 Clean the NICU in the following order: patient areas,

accessory areas, and then adjacent halls.  Clean from the top to the bottom (i.e. starting with walls and windows coverings), so that the dirt that falls during cleaning is removed.  Wet-mop floors with a disinfectant and detergent solution.  Do not sweep floors or use cleaning methods that increase the dust.

General Housekeeping and Waste Disposal (cont.)
 Cabinet counters, work surfaces, and similar

horizontal areas should be cleaned once a day and between patient use with a disinfectant/detergent. physical removal of dirt and contaminating microorganisms.

 Friction cleaning is important to ensure

General Housekeeping and Waste Disposal
 Clean the NICU in the following order: patient areas,

accessory areas, and then adjacent halls.  Clean from the top to the bottom (i.e. starting with walls and windows coverings), so that the dirt that falls during cleaning is removed.  Wet-mop floors with a disinfectant and detergent solution.  Do not sweep floors or use cleaning methods that increase the dust.

General Housekeeping and Waste Disposal (cont.)
 Cabinet counters, work surfaces, and similar

horizontal areas should be cleaned once a day and between patient use with a disinfectant/detergent. physical removal of dirt and contaminating microorganisms.

 Friction cleaning is important to ensure

General Housekeeping and Waste Disposal (cont.)
 Clean up spills of blood or bodily fluids

immediately using disinfectant solution.  Walls, windows, storage shelves, and similar non-critical surfaces should be scrubbed periodically with a disinfectant /detergent solution as part of the general housekeeping program.

General Housekeeping and Waste Disposal (cont.)
 Sinks should be scrubbed clean at least daily with a

detergent.  Separate contaminated waste (e.g. items soiled by blood, pus, and other bodily fluids) from noncontaminated waste.  Use a puncture-proof container for contaminated sharps, and destroy the container when it is twothirds full.  The chemicals trichlorocarbanilide and sodium salt of pentachlorophenol should not be used in hospital laundering because they may be harmful.

Cleaning and Disinfecting Patient Care Equipment
Respiratory equipment  Change the breathing circuits of the ventilator or CPAP every 3 days.  Wash the resuscitation bag, mask, and head box with soap and water and wipe the exposed surfaces with a gauze pad soaked in disinfectant solution.

General Housekeeping and Waste Disposal
 Clean the NICU in the following order: patient areas,

accessory areas, and then adjacent halls.  Clean from the top to the bottom (i.e. starting with walls and windows coverings), so that the dirt that falls during cleaning is removed.  Wet-mop floors with a disinfectant and detergent solution.  Do not sweep floors or use cleaning methods that increase the dust.

Protective Clothes and Gloves
 When a neonate is held outside the bassinet

by nursing staff, a gown should be worn over the clothing and either discarded after use or maintained for use exclusively in the care of that neonate.
 Caps, masks, and sterile gloves should be

used during surgical and invasive procedures

 Cleaning and Disinfecting Patient Care

Equipment Respiratory equipment  Change the breathing circuits of the ventilator or CPAP every 3 days.  Wash the resuscitation bag, mask, and head box with soap and water and wipe the exposed surfaces with a gauze pad soaked in disinfectant solution.

 Cleaning and Disinfecting Patient Care Equipment (cont.)

Suction equipment
 Change the suction apparatus water daily.  Change the suction tubes after use by each infant.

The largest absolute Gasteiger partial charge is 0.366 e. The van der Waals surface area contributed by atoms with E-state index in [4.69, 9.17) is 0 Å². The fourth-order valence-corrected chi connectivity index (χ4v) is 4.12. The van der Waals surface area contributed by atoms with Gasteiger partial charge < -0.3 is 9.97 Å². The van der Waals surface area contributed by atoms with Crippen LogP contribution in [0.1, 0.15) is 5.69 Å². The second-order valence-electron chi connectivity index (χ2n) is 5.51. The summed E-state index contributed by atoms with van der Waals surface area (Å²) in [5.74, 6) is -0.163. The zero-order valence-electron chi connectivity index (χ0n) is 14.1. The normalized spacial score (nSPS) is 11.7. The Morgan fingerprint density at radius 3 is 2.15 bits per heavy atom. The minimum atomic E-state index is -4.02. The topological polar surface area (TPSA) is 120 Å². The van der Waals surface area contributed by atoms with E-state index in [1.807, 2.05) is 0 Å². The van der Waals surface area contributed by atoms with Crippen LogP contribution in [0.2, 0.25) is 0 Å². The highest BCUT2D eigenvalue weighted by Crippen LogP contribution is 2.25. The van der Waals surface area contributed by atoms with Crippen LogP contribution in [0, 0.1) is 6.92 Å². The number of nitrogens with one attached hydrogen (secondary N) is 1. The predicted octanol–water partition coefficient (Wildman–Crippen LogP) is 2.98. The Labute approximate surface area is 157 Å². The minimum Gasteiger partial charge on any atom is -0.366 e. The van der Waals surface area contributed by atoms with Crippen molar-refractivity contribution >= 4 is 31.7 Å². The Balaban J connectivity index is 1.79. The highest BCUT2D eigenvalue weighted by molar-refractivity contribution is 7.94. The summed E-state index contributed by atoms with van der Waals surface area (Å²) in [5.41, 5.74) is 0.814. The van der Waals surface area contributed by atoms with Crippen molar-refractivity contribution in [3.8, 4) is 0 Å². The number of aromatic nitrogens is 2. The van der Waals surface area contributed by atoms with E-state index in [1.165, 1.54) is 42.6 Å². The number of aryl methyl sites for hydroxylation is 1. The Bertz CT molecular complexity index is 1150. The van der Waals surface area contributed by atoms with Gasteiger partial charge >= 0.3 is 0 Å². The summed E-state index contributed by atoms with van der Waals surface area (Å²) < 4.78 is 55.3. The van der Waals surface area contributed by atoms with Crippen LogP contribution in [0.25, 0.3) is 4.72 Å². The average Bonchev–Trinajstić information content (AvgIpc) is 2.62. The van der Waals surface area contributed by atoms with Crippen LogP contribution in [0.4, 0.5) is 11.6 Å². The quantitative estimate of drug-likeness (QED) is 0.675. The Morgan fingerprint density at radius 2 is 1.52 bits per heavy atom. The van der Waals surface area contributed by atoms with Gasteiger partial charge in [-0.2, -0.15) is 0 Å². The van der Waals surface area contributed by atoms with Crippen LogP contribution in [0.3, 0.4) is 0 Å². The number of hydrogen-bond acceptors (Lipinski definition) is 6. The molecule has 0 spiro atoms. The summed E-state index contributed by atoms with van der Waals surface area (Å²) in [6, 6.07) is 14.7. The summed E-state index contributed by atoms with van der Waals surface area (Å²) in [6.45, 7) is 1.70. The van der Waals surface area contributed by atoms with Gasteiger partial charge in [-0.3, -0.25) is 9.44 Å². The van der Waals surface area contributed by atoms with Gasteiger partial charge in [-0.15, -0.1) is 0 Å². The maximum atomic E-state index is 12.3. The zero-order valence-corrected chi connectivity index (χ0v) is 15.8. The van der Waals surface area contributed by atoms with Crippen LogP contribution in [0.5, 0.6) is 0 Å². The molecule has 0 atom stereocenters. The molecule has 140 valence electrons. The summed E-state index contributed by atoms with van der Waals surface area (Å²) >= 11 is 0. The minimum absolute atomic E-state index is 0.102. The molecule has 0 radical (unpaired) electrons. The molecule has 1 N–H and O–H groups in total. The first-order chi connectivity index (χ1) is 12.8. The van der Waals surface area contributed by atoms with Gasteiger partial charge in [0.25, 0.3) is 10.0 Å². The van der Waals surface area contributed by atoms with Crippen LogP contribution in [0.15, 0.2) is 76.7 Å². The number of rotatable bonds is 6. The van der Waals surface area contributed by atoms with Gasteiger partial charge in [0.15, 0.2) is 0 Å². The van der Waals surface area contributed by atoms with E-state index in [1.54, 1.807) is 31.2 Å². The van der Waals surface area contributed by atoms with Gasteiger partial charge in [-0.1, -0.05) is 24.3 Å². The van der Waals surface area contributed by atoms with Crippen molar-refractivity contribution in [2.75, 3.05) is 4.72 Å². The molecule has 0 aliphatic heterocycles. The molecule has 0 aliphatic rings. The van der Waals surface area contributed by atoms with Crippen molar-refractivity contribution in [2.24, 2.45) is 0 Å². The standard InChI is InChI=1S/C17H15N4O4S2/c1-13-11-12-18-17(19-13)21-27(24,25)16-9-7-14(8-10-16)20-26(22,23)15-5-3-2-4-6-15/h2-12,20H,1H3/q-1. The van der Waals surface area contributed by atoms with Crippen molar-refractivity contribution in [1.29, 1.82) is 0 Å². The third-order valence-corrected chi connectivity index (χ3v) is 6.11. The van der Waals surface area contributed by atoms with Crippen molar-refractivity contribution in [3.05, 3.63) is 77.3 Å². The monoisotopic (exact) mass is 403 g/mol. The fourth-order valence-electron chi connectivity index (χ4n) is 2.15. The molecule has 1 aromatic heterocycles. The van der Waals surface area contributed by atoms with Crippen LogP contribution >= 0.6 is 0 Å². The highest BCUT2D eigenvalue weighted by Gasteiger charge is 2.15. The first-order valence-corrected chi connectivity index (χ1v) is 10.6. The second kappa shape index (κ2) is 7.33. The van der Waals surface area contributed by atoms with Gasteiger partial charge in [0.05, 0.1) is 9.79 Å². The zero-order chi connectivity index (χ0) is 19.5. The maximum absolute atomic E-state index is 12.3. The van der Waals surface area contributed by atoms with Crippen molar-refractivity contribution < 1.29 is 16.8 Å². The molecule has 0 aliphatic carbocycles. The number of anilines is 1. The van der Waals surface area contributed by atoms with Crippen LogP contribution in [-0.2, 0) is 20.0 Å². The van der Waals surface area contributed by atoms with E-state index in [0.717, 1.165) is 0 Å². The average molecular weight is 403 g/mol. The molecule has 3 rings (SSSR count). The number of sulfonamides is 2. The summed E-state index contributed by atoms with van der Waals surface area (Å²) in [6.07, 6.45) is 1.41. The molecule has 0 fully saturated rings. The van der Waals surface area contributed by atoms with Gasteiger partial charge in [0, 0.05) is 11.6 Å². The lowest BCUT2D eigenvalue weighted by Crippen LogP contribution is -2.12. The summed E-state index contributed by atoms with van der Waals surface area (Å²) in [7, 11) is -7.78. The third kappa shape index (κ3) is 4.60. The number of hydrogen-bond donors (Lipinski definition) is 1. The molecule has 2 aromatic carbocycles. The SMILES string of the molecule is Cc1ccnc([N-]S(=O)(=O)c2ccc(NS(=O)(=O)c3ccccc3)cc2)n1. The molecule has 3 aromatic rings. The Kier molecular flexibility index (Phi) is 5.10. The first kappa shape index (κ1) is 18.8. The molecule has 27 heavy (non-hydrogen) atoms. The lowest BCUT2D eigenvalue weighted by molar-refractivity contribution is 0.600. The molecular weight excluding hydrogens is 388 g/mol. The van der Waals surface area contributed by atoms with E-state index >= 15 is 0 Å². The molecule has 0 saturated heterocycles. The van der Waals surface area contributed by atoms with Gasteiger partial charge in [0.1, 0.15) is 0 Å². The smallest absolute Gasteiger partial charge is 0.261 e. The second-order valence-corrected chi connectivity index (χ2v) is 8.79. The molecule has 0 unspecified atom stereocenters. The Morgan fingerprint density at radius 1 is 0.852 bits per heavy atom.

Incubators, open care units, and bassinets
 When the incubators, open care units, or bassinets

are being cleaned and disinfected, all detachable parts should be removed and scrubbed meticulously.

Incubators, Open Care Units, and Bassinets
 The air filter should be maintained as

recommended by the manufacturer.  Mattresses should be replaced when the surface covering is broken because such a break precludes effective disinfection or sterilization.  Portholes and porthole cuffs and sleeves are easily contaminated. Cuffs should be replaced on a regular schedule or cleaned and disinfected frequently.

Incubators, Open Care Units, and Bassinets (cont.)
 The incubator should be changed for proper

cleaning with 10% hypochlorite:

Every 5 days for infants < 1,000 gm  Every week for infants > 1, 000 gm
 A label with the date the incubator was

changed should be attached to the incubator.

Incubators, Open Care Units, and Bassinets (cont.)
 There should be a designated clean area to disinfect

incubators.  Linen inside the incubator should be changed once a day and/or if contaminated.  The incubator should be wiped with sterile water once a day and/or when contaminated.  Incubators not in use should be thoroughly dried by running the incubator hot without water in the reservoir for 24 hours after disinfection.

Feeding and Nutrition Equipment
 Proper sterilization of feeding bottles.  Use of sterile water for formula preparation.  Feeding tubes changed every 2-3 days.  Hand washing before and after food

preparation.

Intravenous Lines
 Meticulous attention should be given to aseptic

   

insertion and maintenance of the cannula, and to aseptic techniques of fluid administration. Replace IV fluids daily. Evaluate dressings daily. Change dressings if soiled or wet. Assess all insertion sites daily. Culture sites that appear infected (i.e., redness, swelling, or heat at site).

Intravenous Lines (cont.)
 Change the solutes and syringes of syringe pumps

daily.  Replace tubing used to administer blood, blood products, or lipid emulsions within 24 hours of initiating the infusion.  Intravenous tubing, stopcocks, and flush syringes should be changed on a regular basis and no less frequently than every 72 hours.  Open bottles must be discarded no later than 24 hours after the seal has been broken.

Isolate Infectious Baby
 An isolation room or area should be

available .  Keep the door closed.  When entering the room with the baby:
 

Wear a clean gown. Wear clean examination gloves if contact with infectious materials is anticipated.

Isolate Infectious Baby (cont.)
 Before leaving the room:
 

Remove the gown and gloves. Wash hands with a disinfectant or alcoholbased hand scrub.

 The nurse caring for the baby should have

as few other assignments as possible

Surveillance for Nosocomial Infection
 Routine surveillance of the incidence of

acquired infections in the nursery should be mandatory.  During outbreaks:
• Perform cultures by swabbing for bacteria on likely surface areas. • Perform blood cultures of infected neonates. • Identify bacterial isolates. • Bacterial cultures from the nursery personnel, equipment and environment are necessary.